On point 4… Vehicles with short start/stop usage patterns are ideal for BEV’s. If Tesla had more capacity, I suspect that they would be pursuing those classes of vehicles now.

    On point 5… I’m not really knowledgeable on the cold weather performance. However, I know that the Model S has an optional cold weather package & I haven’t seen any big outcry from the Norway Model S owners. If you have any good data on this to the contrary, I would be interested.

    As to long distance travel, I believe that I already conceded this point in my original comment. IMO, BEV’s will need at least a 300 mile range @ 75 mph with a 5-10 minute recharge time before they could be considered roughly equivalent to ICEV’s in this one area.

    That said, my point remains that this type of long distance driving is the exception-to-the-rule for the typical US driving pattern. And, to get this long-range convenience, you have to give up a large margin of safety, reliability, passenger & storage space, handling, performance and other miscellaneous BEV conveniences.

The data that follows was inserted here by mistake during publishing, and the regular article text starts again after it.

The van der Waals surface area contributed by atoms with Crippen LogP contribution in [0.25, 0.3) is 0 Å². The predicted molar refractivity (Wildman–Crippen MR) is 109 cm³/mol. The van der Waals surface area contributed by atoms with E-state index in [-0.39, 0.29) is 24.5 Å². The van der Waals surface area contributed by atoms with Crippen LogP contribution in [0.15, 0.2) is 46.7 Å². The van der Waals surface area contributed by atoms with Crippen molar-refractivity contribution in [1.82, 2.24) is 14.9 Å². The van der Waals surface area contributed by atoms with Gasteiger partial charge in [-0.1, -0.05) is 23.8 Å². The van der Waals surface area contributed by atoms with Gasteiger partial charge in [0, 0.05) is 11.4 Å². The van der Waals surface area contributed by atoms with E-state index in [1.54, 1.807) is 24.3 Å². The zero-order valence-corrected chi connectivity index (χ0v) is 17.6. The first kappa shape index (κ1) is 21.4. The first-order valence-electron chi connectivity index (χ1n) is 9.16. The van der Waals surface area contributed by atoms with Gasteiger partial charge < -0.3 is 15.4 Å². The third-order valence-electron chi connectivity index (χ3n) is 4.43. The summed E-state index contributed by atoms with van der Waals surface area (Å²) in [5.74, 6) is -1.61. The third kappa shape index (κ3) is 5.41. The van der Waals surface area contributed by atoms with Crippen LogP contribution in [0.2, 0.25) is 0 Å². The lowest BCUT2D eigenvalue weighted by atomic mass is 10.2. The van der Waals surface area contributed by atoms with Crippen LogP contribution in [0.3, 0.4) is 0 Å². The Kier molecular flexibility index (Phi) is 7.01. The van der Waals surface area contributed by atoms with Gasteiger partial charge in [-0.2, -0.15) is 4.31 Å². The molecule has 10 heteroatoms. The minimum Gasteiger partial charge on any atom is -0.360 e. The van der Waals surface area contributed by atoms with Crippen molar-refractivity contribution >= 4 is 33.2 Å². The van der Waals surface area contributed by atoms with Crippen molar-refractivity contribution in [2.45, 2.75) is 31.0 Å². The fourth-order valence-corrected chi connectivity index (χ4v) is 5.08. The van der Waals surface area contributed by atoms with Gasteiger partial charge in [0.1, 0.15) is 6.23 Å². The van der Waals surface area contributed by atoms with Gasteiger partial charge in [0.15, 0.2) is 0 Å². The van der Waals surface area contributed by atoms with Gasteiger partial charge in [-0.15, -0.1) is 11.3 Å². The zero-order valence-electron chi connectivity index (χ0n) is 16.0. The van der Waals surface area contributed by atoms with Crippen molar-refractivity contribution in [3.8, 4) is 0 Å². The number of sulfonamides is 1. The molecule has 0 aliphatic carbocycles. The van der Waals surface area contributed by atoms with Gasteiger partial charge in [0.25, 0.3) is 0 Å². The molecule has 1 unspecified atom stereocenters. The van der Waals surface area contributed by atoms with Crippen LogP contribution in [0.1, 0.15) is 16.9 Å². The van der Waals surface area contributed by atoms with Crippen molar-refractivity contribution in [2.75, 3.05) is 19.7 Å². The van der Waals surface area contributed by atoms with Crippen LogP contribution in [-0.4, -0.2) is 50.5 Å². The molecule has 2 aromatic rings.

ALL of that said, I believe that folks should get the vehicle that they want. For most of us, our personal vehicles are the second most expensive items that we ever buy. If you and/or AntiBodian prefer the Trans Am, I certainly have no quarrel with that. Furthermore, being an older guy, I confess to a certain nostalgia for the VA-ROOM-ROOM characteristics of a classic muscle car. However, when the Model 3 CUV becomes available and it’s time to put my money down, my choice will be the BEV.

    Skipping ahead to point #7… I believe that the Model 3 is very close to meeting the “Accommodating 3-4 people with luggage at a €30k price point.” At the time of this writing, €30k is worth $33,925.50 – pretty close to $35,000. As to the “standard interior functionality amenities” – AMEN! What is the deal with no cup-holders?!?

    This seems like a good place to end. But, I haven’t addressed your 6th point. I have a lot to say about it & this comment is already too long. So, please forgive the delay. I’ll post a follow-up for #6 in a day or two.

    Best regards.
    Sep 18, 2015. 07:07 PM | Likes Like |Link to Comment
  • Porsche And Audi Just Cemented Tesla's Lead  [View article]

    Agreed! And by the time that "their hand is forced," they will need yet another bailout to go forward.
    Sep 16, 2015. 06:03 PM | 9 Likes Like |Link to Comment